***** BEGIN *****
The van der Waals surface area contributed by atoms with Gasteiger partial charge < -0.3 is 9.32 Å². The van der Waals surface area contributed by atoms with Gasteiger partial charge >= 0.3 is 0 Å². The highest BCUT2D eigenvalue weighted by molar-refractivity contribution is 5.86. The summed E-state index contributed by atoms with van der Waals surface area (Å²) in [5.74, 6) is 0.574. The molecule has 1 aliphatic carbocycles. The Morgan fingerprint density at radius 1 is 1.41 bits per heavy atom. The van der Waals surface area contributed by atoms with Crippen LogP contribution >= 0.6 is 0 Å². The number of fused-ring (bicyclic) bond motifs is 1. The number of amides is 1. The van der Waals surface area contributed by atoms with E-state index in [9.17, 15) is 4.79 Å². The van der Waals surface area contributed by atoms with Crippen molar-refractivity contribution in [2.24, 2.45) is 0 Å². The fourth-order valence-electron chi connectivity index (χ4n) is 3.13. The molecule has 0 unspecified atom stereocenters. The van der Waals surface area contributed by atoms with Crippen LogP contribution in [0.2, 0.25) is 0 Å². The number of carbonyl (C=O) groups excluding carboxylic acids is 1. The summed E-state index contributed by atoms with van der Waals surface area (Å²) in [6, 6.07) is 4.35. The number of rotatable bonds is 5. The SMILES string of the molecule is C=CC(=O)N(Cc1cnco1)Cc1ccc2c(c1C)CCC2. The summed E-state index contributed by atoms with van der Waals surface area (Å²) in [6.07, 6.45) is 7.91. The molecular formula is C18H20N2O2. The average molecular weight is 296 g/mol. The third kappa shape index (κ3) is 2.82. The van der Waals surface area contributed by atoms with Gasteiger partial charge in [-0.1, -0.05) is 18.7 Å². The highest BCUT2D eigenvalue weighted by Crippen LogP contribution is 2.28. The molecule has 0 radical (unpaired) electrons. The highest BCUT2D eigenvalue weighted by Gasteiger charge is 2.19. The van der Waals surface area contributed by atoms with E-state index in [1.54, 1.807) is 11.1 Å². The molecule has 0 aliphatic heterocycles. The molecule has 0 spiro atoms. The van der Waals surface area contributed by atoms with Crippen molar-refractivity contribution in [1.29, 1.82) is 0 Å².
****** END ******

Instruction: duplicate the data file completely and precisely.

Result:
The van der Waals surface area contributed by atoms with Gasteiger partial charge < -0.3 is 9.32 Å². The van der Waals surface area contributed by atoms with Gasteiger partial charge >= 0.3 is 0 Å². The highest BCUT2D eigenvalue weighted by molar-refractivity contribution is 5.86. The summed E-state index contributed by atoms with van der Waals surface area (Å²) in [5.74, 6) is 0.574. The molecule has 1 aliphatic carbocycles. The Morgan fingerprint density at radius 1 is 1.41 bits per heavy atom. The van der Waals surface area contributed by atoms with Crippen LogP contribution >= 0.6 is 0 Å². The number of fused-ring (bicyclic) bond motifs is 1. The number of amides is 1. The van der Waals surface area contributed by atoms with E-state index in [9.17, 15) is 4.79 Å². The van der Waals surface area contributed by atoms with Crippen molar-refractivity contribution in [2.24, 2.45) is 0 Å². The fourth-order valence-electron chi connectivity index (χ4n) is 3.13. The molecule has 0 unspecified atom stereocenters. The van der Waals surface area contributed by atoms with Crippen LogP contribution in [0.2, 0.25) is 0 Å². The number of carbonyl (C=O) groups excluding carboxylic acids is 1. The summed E-state index contributed by atoms with van der Waals surface area (Å²) in [6, 6.07) is 4.35. The number of rotatable bonds is 5. The SMILES string of the molecule is C=CC(=O)N(Cc1cnco1)Cc1ccc2c(c1C)CCC2. The summed E-state index contributed by atoms with van der Waals surface area (Å²) in [6.07, 6.45) is 7.91. The molecular formula is C18H20N2O2. The average molecular weight is 296 g/mol. The third kappa shape index (κ3) is 2.82. The van der Waals surface area contributed by atoms with Gasteiger partial charge in [-0.1, -0.05) is 18.7 Å². The highest BCUT2D eigenvalue weighted by Crippen LogP contribution is 2.28. The molecule has 0 radical (unpaired) electrons. The highest BCUT2D eigenvalue weighted by Gasteiger charge is 2.19. The van der Waals surface area contributed by atoms with E-state index in [1.54, 1.807) is 11.1 Å². The molecule has 0 aliphatic heterocycles. The molecule has 0 spiro atoms. The van der Waals surface area contributed by atoms with Crippen molar-refractivity contribution in [1.29, 1.82) is 0 Å².